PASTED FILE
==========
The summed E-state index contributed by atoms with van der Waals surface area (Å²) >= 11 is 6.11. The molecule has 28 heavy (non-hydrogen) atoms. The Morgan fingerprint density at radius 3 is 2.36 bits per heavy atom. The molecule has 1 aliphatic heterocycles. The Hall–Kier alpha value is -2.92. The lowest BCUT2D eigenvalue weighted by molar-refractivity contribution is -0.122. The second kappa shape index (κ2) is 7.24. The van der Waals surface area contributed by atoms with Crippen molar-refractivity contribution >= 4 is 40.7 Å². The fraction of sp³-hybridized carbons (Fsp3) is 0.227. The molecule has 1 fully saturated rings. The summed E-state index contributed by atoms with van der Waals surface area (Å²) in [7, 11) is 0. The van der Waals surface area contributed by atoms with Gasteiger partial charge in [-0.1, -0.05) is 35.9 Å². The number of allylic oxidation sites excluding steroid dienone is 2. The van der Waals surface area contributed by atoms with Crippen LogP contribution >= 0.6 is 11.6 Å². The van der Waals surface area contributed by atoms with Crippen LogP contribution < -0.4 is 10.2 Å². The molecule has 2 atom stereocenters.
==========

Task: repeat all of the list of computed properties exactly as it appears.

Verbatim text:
The summed E-state index contributed by atoms with van der Waals surface area (Å²) >= 11 is 6.11. The molecule has 28 heavy (non-hydrogen) atoms. The Morgan fingerprint density at radius 3 is 2.36 bits per heavy atom. The molecule has 1 aliphatic heterocycles. The Hall–Kier alpha value is -2.92. The lowest BCUT2D eigenvalue weighted by molar-refractivity contribution is -0.122. The second kappa shape index (κ2) is 7.24. The van der Waals surface area contributed by atoms with Crippen molar-refractivity contribution >= 4 is 40.7 Å². The fraction of sp³-hybridized carbons (Fsp3) is 0.227. The molecule has 1 fully saturated rings. The summed E-state index contributed by atoms with van der Waals surface area (Å²) in [7, 11) is 0. The van der Waals surface area contributed by atoms with Gasteiger partial charge in [-0.1, -0.05) is 35.9 Å². The number of allylic oxidation sites excluding steroid dienone is 2. The van der Waals surface area contributed by atoms with Crippen LogP contribution >= 0.6 is 11.6 Å². The van der Waals surface area contributed by atoms with Crippen LogP contribution < -0.4 is 10.2 Å². The molecule has 2 atom stereocenters.